Wives and Lovers in Dante and Eugenio Montale

Rebecca West
In the work of male poets, the love for a woman is often a pretext for the elaboration of their texts; that love can be seen both as a deeply felt personal inspiration and as the point of origin for stylistic adventures, which involve the less personal techniques of poetic art. The figure of the feminine poetic beloved abounds in the lyric tradition as muse, far-off or lost love, or cold-hearted belle dame sans merci;...

Geister versammeln: Vorwort

Martin Doll & Rupert Gaderer
Bereits zu Beginn seiner Abhandlung »Das Unheimliche« (1919) weist Sigmund Freud darauf hin, dass »dies Wort nicht immer in einem scharf zu bestimmenden Sinne gebraucht wird«. Entsprechend charakterisiert sich für Freud das Unheimliche durch eine Vielzahl an schwer zu fassenden Eigenschaften: Es bezeichnet eine seltsame Nähe zwischen Wissen und Nichtwissen, erscheint als etwas Vertrautes in fremder Gestalt oder als etwas Fremdes mit vertrauten Eigenschaften. Diese Unfassbarkeit und Definitionsresistenz führt Freud implizit darauf zurück, dass das...

Der Körper der Puppe

Claudia Peppel
Das Unheimliche umflort die Puppe, ihre Aura oder unsere Vorstellung von ihr und bringt – wie Ernst Jentsch es einmal genannt hat – jenes »dunkle Gefühl der Unsicherheit« hervor. Wie Jentsch rekurriert auch Freud auf die Puppe bei »der Wahl eines glücklichen ersten Beispiels« für das Unheimliche, wo die »Grenze zwischen Phantasie und Wirklichkeit verwischt« und »das Leblose die Ähnlichkeit mit dem Lebenden zu weit treibt«.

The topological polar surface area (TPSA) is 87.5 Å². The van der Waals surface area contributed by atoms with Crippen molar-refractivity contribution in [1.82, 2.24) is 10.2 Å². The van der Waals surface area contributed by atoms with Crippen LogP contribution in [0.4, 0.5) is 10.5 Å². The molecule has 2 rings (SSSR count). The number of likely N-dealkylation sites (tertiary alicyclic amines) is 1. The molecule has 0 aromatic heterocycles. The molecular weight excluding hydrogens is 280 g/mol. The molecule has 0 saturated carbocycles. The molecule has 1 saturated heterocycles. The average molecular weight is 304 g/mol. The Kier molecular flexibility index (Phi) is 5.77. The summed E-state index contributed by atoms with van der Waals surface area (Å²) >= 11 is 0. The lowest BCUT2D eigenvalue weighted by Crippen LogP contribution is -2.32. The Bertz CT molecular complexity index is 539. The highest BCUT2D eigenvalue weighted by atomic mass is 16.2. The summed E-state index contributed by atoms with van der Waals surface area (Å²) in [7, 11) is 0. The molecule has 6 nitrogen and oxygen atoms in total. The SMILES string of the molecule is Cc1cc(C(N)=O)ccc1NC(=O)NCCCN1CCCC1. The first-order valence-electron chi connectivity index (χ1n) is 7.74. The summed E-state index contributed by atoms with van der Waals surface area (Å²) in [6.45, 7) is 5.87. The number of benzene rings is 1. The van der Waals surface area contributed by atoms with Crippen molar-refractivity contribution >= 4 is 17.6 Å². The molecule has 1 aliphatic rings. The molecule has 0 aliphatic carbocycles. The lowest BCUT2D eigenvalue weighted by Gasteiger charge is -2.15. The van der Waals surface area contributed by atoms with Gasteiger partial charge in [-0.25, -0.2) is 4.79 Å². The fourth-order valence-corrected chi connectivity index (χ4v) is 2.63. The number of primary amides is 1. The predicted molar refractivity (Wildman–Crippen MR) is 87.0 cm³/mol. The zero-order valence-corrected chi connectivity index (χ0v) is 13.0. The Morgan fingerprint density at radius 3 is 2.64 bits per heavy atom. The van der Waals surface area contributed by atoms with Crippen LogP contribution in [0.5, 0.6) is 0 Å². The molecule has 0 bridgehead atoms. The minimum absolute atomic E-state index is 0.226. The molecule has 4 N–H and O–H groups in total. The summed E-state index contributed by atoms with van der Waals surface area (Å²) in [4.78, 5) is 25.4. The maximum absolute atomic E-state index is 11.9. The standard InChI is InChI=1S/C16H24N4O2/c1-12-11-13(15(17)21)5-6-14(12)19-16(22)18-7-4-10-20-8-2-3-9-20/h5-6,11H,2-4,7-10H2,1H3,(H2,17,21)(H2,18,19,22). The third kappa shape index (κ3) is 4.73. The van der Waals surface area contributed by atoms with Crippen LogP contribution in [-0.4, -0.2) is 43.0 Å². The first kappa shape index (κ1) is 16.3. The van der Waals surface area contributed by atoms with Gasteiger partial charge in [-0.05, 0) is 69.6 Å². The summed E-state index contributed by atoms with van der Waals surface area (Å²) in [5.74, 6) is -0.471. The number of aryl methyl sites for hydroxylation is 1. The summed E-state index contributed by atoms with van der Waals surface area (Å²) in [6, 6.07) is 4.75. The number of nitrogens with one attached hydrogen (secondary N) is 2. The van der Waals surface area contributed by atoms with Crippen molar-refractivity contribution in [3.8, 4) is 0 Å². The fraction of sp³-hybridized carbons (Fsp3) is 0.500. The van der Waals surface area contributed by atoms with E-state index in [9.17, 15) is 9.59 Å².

Wie wir unseren Tod verloren: Biopolitik, Raum und Unheimlichkeit zwischen Neuzeit und Moderne

Matthias Korn
Der Titel meines Aufsatzes suggeriert die Geschichte eines Verlustes. Paradoxerweise ist es der Verlust von etwas, das die Menschheit nie besessen hat: den Tod. Dass diese metaphorische Rede dennoch sinnfällig ist, soll im Folgenden gezeigt werden. Dabei kann nicht auf kleinem Raum das reiche, von den Todeshistorikern aus den Archiven gehobene Datenmaterial noch einmal zusammengefasst werden;

Phantasmagorie statt Fetisch: Zur modernen Signatur der Dinge

Christine Blättler
Dinge besitzen eine Ausstrahlung, sie können bezaubern und erschrecken, faszinieren und bannen. Diese Erfahrung machen Menschen nicht nur mit ›auratischen‹ oder ›authentischen‹ Kunstwerken, auch im Zeitalter der technischen Reproduzierbarkeit scheinen Dinge ein Eigenleben zu führen. Nachdem konstruktivistische Zugänge versuchten, ihnen genau dieses auszutreiben, kehrt es seit einiger Zeit wieder: in der Rede von der Aktivität der Objekte und der Macht der Dinge.


Martin Doll, Rupert Gaderer, Fabio Camilletti & Jan Niklas Howe